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A Northumberland Alpine Gardener's Diary

This entry: 13 May 2007 by John Richards

Northumberland Diary. Entry 36.

It never rains but...

Finally, we were promised rain this week, just as I had a garden opening, and a friend came to stay and botanise, and my brother and a friend came to walk the Romal Wall, and.....  As so often happens after a long spell of settled weather, the habit proved hard to break, and the few showers we received on the Monday and Tuesday did little more than dampen foliage. It had become a great deal cooler, gloomier and windier however. However on Wednesday we had some serious showers, not fortunately when the Cottage Garden Society were here, and we must have had four centimeters of rain since then. It remains, cool and humid, and the seedling primulas and meconopsis have grown well!

I am starting with a couple of distinguished Himalayan Soldanelloid primulas grown from seed last year, or the year before. These were overwintered in fishbox troughs, outside but covered (in fact the P. wollastonii figured here was overwintered in a pot in the alpine house as the plants in troughs are not yet in flower). The second plant figured is the better known P. reidii, perthaps the least intractable of this wonderfully scented group.

It never rains but...

A paean to peonies
If last week was rhododendron week, this is the week of the peonies. The wonderful flowers are so fleeting that we really do have only a week or so to enjoy them in, but they are so gorgeous that I forgive them the space they take up. Also, the fruits are a later bonus. Peonies have the added bonus of growing nearly anywhere, being very long-lived, and are almost no trouble as long as they are not moved. Nearly all the plants here are grown from seed. As is generally known, the seedlings do not appear above ground until the second year. As soon as they appear I move them into a small plastic pot where they spend a year, to be planted out in their final position the following spring. Care has to be taken to mark their position while they are still small! First here is the white form of the Japanese Paeonia obovata, which sows itself around gently. Like most this week, the flowers have been slightly spoilt by the rain

A paean to peonies

Next is the Spanish P. broteroi, grown from wild collected seed, and then P. mascula. I have wild seed plants of the latter too, from Mt. Baldo, but they have not flowered yet; this one was purchased at an AGS plant sale.

Finally a couple of tree peonies. When I was young and just starting into gardening, I thought tree peonies very romantic and the essence of garden 'cool'. I now realise that you get an awful lot of leaf for flower, and, when suited as they are here, they can be appallingly invasive. They are however great background plants with wonderful foliage. First is the yellow P. lutea v. ludlowii, and then its close red-flowered relative with which it will hybridise in the wild (but not apparently in the garden), P. delavayi.

Clematis arbour
When we arrived here first, we were faced with the gaunt iron skeleton of an old garden swing, embedded in a huge concrete platform. It appeared that it could only be removed with industrial quantities of dynamite, so we took the simpler route, and tied a trellis to it, planting a wisteria and some of the more vigorous species clematis. It soon become an arbour, inside which is a convenient store for sticks, canes, steps and chairs. It is in full glorious flower this week, with Clematis montana 'Tetrarose' on the right, and C. macropetala. The Wisteria floribunda is not yet in full flower, but will be good net week.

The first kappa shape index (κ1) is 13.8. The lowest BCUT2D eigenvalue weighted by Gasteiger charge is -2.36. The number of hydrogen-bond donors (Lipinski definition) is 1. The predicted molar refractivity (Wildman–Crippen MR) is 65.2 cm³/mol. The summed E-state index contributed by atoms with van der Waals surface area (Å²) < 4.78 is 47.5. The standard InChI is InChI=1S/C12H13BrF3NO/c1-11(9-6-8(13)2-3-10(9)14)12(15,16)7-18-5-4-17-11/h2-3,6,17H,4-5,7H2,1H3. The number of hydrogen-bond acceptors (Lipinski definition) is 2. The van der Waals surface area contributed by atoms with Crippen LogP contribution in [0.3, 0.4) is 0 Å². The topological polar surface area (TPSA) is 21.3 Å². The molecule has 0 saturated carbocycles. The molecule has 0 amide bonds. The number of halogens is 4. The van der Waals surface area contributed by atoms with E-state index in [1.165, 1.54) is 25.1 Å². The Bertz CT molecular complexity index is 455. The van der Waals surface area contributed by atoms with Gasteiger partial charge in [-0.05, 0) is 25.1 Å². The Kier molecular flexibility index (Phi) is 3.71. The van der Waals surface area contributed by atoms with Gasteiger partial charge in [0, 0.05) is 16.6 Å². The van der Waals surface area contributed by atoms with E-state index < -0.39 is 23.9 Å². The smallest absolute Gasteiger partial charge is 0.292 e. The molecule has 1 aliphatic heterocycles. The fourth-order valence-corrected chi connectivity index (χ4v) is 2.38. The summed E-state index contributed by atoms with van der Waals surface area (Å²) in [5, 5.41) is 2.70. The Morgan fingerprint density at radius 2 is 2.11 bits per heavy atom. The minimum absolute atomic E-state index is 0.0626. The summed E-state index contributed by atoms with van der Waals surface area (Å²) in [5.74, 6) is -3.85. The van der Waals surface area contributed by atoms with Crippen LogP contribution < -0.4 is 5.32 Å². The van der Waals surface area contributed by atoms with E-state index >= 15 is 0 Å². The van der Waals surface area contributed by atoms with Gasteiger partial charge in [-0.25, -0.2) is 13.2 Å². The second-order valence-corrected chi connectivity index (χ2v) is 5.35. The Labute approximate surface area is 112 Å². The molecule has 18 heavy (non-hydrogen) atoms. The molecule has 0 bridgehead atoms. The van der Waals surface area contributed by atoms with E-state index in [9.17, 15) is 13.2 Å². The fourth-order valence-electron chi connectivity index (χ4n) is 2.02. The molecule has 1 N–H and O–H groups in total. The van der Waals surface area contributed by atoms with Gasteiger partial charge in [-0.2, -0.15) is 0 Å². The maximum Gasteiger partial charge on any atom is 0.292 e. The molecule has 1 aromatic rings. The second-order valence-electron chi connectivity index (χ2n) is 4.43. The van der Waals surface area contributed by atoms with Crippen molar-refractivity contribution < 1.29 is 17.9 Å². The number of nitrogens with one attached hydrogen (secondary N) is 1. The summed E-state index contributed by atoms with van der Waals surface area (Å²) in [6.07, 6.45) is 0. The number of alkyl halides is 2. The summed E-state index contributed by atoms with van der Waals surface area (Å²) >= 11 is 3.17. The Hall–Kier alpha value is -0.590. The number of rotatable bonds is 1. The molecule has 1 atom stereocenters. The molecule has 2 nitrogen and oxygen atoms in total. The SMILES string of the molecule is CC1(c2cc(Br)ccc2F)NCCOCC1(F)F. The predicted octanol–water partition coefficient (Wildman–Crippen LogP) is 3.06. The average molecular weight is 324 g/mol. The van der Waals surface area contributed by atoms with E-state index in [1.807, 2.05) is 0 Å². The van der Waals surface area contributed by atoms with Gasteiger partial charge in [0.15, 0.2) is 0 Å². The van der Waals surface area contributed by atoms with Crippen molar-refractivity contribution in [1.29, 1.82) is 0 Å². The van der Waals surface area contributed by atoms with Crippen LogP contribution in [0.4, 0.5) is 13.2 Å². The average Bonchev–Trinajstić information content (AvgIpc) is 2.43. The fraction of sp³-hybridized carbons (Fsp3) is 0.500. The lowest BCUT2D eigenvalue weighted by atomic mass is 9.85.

Clematis arbour

Two more plants that have been at their best in the past week. I think Ramonda nathaliae is the best of the three species for the garden. R. myconi, from the Pyrenees, does well here too, flowering later, but I think R. nathaliae is the more attractive. I grow the other Balkan species, R. serbica, too, but it is certainly the squinniest and least vigorous here.

To be able to grow Rhododendron fragrantissimum outside is a real sign of global warming. For years I struggled with it in a pot in the conservatory. In the end it stopped flowering in protest, so I set it free in a sheltered, north-facing corner and it now flowers regularly, scenting all that part of the garden, especially after rain.

A couple of Greeks
We are about to depart for a sojourn in the Greek hills, so it is appropriate to sign off with a pair of Greek mountain plants that are not often grown. First is a plant grown from seed collected on the AGS MESE expedition, from around the Drakolimni lake on Smolikas. I don't findf exact attribution of Greek minuartias easy, but this might be M. recurva. It grew in a trough for years, but when the trough was replanted last winter I propagated it, and put the main plant in a pot.

A couple of Greeks

Finally, here is another of my collection of Aubrietas. This one was grown from seed collected on Parnassos above Arachova, and is A. gracilis.

As I have intimated, your diarist is leaving for the mountains, and normal service will not be resumed for several weeks.  Have a good early summer!

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